News and Tips on structured settlement transfers.

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Spotting a Raw Deal

The idea of trading in your structured settlement for quick cash is enticing but can be full of pitfalls.  Should any of the following warning signs appear while you’re negotiating the sale, it may be time to back off.

Your first and only offer.  If you’re desperate for cash, it’s tempting to jump at the first offer you get.  But if you haven’t taken the time to shop around, do it now.  A site like QuoteMeAPrice allows you to put the details of your settlement out there and see what buyers are willing to pay.  And there’s another reason not to jump too soon:  buyers will often float a low offer first in the hope that you’ll bite.  If you take your time, they might just advance a better offer rather than let you walk away.

“Don’t Worry About it.”  If the offer you get is skimpy on the details, or there is anything in a document you don’t understand, ask for more information.  If the prospective buyer of your structured settlement hesitates to tell you , gives you an explanation that doesn’t make sense, or just tells you that everything’s fine and you shouldn’t worry, worry!  You should back out of the offer altogether, or go over the documents with your attorney to hash out your concerns.

Just a Few Tweaks.  A frequent complaint lodged against structured settlement buyers is that the final deal differed from the initial offer.  Beware revised agreements that the buyer says has been “tweaked,” or contains “minor” differences.  The buyer may be reducing your offer by changing the discount rate, or he may be trying to sneak in additional fees that weren’t part of the deal.  Again, don’t let your need for cash motivate you to sign something you don’t understand – you’ll only regret it later.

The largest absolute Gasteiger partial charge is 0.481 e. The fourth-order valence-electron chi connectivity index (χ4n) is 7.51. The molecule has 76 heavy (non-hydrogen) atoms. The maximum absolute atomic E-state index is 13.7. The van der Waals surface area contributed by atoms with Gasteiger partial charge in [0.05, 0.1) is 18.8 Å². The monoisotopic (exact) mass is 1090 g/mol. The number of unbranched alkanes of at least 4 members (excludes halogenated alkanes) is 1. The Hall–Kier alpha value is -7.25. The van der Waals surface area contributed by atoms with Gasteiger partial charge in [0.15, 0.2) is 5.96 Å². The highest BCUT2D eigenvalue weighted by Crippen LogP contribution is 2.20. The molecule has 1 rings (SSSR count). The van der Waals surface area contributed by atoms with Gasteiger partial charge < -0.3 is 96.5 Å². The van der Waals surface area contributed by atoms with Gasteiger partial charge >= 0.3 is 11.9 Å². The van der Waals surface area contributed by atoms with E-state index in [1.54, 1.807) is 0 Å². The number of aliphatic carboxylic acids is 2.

Pressure.  There seem to be more and more buyers of structured settlements out there.  Why?  Buying your settlement promises them a virtually guaranteed stream of payments, and a rate of return far better than most conventional investments.  As a result, competition is high and so is the desire for results.  Structured settlement buyers know that, in this economy, many sellers are under pressure for fast cash to stave off foreclosure or cover unexpected expenses.  If a prospective buyer seems to be hounding you to accept his deal, is threatening to withdraw it if you don’t sign right away, or keeps pressuring you to accept changes to the original deal, walk away. 

Most states allow for a “cooling off” period in all structured settlement sales, and many require you to seek legal or financial advice before selling.  All of these will help you spot a bad deal and back out if necessary.  But in the end, you are your most passionate advocate.  If it just doesn’t feel right, take a step back and reconsider.

If you need help selling your structured settlement, annuity or lottery payments,
contact us today. We are here to answer your questions and help you obtain the
highest possible price for your payments.

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